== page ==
Applications may be made for research costs associated with NHS studies. Costs included in these applications comprise:
- research costs
- NHS treatment costs
- NHS support costs.
Research costs of a study
MRC will only fund costs which fall under this heading. These are funded at the appropriate FEC rate, usually 80%. The research award does not include NHS support or treatment costs, although MRC will take NHS support and treatment costs into account when considering the value for money of the research.
Where a research study takes place in, or involves the NHS, Department of Health guidance on the responsibilities for meeting patient care costs associated with research and development in the NHS applies.
NHS support costs
These are the additional patient care costs associated with the research, which would end once the research and development activity in question has stopped, even if the patient care service involved continues to be provided. These might cover items such as extra patient tests, extra in-patient days and extra nursing attention.
Researchers should contact their local NHS research and development department initially. If they are unable to help directly or if there is no local NHS research and development department, contact the local Comprehensive Local Research Network (CLRN) senior manager.
NHS treatment costs
These are the patient care costs that would continue to be incurred if the patient care service in question continued to be provided after the research and development activity has stopped. In determining NHS treatment costs the applicant must assume that the patient care service being assessed will continue even though there may be no plans for it to do so.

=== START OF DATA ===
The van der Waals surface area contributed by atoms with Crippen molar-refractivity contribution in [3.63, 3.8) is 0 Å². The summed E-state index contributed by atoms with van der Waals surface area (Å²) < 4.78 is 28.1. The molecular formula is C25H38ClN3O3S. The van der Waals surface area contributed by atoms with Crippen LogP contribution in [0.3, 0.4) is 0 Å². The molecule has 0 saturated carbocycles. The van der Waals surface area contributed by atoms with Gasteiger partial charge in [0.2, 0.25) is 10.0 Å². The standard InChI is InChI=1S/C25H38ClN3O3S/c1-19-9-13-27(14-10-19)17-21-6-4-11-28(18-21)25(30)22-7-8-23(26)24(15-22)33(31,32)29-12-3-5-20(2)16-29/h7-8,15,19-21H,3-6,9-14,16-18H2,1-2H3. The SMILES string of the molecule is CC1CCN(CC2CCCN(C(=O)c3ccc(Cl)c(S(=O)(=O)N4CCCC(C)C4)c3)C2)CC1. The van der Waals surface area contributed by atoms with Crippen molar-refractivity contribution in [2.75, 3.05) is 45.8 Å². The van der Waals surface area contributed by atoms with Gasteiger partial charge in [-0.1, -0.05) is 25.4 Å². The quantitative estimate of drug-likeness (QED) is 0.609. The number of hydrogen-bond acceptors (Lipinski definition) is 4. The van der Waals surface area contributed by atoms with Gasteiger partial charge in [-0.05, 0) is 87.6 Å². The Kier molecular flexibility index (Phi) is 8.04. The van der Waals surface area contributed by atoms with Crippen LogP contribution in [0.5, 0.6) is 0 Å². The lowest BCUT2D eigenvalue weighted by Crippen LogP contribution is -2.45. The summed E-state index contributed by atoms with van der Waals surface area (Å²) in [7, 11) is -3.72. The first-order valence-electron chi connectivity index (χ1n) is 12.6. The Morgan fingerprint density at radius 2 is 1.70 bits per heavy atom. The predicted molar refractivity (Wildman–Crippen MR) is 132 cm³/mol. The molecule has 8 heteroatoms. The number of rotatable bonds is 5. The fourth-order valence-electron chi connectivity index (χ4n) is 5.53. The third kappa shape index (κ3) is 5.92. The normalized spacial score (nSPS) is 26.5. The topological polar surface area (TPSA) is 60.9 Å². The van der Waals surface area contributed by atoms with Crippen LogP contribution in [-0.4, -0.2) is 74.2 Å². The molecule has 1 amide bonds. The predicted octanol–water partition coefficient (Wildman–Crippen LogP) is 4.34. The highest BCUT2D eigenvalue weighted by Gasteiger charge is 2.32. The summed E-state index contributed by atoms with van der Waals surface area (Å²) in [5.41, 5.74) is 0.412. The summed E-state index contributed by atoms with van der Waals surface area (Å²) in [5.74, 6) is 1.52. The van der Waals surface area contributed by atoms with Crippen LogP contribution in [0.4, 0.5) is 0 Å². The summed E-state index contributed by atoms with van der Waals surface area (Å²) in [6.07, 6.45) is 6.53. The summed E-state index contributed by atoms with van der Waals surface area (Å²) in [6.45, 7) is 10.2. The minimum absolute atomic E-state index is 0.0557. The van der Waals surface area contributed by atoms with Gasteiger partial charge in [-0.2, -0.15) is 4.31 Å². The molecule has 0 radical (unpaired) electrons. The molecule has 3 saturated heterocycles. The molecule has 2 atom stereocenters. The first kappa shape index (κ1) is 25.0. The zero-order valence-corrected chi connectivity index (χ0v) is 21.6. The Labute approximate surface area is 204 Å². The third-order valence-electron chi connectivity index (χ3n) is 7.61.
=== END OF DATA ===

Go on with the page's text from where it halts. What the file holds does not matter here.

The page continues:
Where patient care is being provided which differs from the normal, standard treatment for that condition (either an experimental treatment or a service in a different location from where it would normally be given), the difference between the total treatment costs and the costs of the usual standard care, if any, constitutes excess treatment cost or saving, but is nonetheless part of the treatment cost, not an NHS support or research cost. These costs should be determined in conjunction with your NHS trust partners and their commissioners.
3.5.1 Excess treatment costs of studies involving human participants
Append the study information and summary pages of the signed-off SoECAT form with your completed grant application. Please note that Je-S does not allow the upload of MS Excel files, therefore please convert the relevant pages to a PDF and upload it to the application as a letter of support.
Please detail the file’s description as ‘Schedule of Events Cost Attribution Tool’. MRC reserves the right to request a copy of the complete original signed MS Excel form.
Who needs to complete a SoECAT?
A SoECAT must be completed if a full application will be submitted for a funding scheme round that opened after 1 October 2018 and if any of the following apply:
- the proposed study is intended for the NIHR CRN portfolio, the route through which support and excess treatment costs are provided in England; this may include studies that will take place in a social care or public health setting